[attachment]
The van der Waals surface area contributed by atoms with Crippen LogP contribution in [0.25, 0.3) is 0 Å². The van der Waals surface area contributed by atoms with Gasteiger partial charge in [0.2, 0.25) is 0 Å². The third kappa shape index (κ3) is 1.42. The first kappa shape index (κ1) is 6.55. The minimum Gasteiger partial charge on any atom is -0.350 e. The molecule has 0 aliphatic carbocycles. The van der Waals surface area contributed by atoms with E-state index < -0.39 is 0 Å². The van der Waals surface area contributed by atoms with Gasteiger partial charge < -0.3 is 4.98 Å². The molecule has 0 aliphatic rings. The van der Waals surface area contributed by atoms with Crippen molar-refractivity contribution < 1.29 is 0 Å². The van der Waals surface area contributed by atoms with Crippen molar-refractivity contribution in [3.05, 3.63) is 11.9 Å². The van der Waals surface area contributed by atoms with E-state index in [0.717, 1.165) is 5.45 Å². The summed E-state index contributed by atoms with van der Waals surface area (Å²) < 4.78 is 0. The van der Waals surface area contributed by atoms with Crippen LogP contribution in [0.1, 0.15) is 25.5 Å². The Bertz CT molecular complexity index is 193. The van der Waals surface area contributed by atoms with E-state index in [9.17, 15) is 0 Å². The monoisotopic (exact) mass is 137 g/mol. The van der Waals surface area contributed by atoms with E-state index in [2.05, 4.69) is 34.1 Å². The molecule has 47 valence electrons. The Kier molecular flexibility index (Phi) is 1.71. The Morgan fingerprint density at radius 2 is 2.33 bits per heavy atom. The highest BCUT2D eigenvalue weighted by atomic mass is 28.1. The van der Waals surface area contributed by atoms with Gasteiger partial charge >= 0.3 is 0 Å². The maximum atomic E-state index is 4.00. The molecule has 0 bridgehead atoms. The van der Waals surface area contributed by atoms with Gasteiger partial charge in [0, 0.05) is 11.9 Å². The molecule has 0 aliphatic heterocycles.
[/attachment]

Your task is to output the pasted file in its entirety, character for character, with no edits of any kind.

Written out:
The van der Waals surface area contributed by atoms with Crippen LogP contribution in [0.25, 0.3) is 0 Å². The van der Waals surface area contributed by atoms with Gasteiger partial charge in [0.2, 0.25) is 0 Å². The third kappa shape index (κ3) is 1.42. The first kappa shape index (κ1) is 6.55. The minimum Gasteiger partial charge on any atom is -0.350 e. The molecule has 0 aliphatic carbocycles. The van der Waals surface area contributed by atoms with E-state index < -0.39 is 0 Å². The van der Waals surface area contributed by atoms with Gasteiger partial charge < -0.3 is 4.98 Å². The molecule has 0 aliphatic rings. The van der Waals surface area contributed by atoms with Crippen molar-refractivity contribution < 1.29 is 0 Å². The van der Waals surface area contributed by atoms with Crippen molar-refractivity contribution in [3.05, 3.63) is 11.9 Å². The van der Waals surface area contributed by atoms with E-state index in [0.717, 1.165) is 5.45 Å². The summed E-state index contributed by atoms with van der Waals surface area (Å²) < 4.78 is 0. The van der Waals surface area contributed by atoms with Crippen LogP contribution in [0.1, 0.15) is 25.5 Å². The Bertz CT molecular complexity index is 193. The van der Waals surface area contributed by atoms with E-state index in [9.17, 15) is 0 Å². The monoisotopic (exact) mass is 137 g/mol. The van der Waals surface area contributed by atoms with E-state index in [2.05, 4.69) is 34.1 Å². The molecule has 47 valence electrons. The Kier molecular flexibility index (Phi) is 1.71. The Morgan fingerprint density at radius 2 is 2.33 bits per heavy atom. The highest BCUT2D eigenvalue weighted by atomic mass is 28.1. The van der Waals surface area contributed by atoms with Gasteiger partial charge >= 0.3 is 0 Å². The maximum atomic E-state index is 4.00. The molecule has 0 bridgehead atoms. The van der Waals surface area contributed by atoms with Gasteiger partial charge in [0, 0.05) is 11.9 Å². The molecule has 0 aliphatic heterocycles.